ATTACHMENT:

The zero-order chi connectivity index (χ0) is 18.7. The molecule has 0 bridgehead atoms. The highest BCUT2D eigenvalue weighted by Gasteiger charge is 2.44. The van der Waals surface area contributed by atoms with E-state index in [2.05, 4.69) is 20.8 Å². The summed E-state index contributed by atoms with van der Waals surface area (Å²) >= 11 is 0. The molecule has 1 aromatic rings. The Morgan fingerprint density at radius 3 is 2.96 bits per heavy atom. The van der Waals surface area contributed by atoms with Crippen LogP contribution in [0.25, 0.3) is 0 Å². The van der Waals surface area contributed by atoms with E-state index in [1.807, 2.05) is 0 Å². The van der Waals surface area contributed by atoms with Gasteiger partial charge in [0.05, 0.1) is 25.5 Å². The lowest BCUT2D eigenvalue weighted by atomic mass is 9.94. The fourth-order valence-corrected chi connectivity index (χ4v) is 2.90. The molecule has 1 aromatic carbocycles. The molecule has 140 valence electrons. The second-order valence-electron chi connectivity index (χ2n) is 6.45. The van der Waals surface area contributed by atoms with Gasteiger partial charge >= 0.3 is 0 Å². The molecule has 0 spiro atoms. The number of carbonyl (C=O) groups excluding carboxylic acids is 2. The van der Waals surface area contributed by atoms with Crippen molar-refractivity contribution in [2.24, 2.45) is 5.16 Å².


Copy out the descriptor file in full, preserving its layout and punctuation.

The zero-order chi connectivity index (χ0) is 18.7. The molecule has 0 bridgehead atoms. The highest BCUT2D eigenvalue weighted by Gasteiger charge is 2.44. The van der Waals surface area contributed by atoms with E-state index in [2.05, 4.69) is 20.8 Å². The summed E-state index contributed by atoms with van der Waals surface area (Å²) >= 11 is 0. The molecule has 1 aromatic rings. The Morgan fingerprint density at radius 3 is 2.96 bits per heavy atom. The van der Waals surface area contributed by atoms with Crippen LogP contribution in [0.25, 0.3) is 0 Å². The van der Waals surface area contributed by atoms with E-state index in [1.807, 2.05) is 0 Å². The van der Waals surface area contributed by atoms with Gasteiger partial charge in [0.05, 0.1) is 25.5 Å². The lowest BCUT2D eigenvalue weighted by atomic mass is 9.94. The fourth-order valence-corrected chi connectivity index (χ4v) is 2.90. The molecule has 1 aromatic carbocycles. The molecule has 140 valence electrons. The second-order valence-electron chi connectivity index (χ2n) is 6.45. The van der Waals surface area contributed by atoms with Gasteiger partial charge >= 0.3 is 0 Å². The molecule has 0 spiro atoms. The number of carbonyl (C=O) groups excluding carboxylic acids is 2. The van der Waals surface area contributed by atoms with Crippen molar-refractivity contribution in [2.24, 2.45) is 5.16 Å².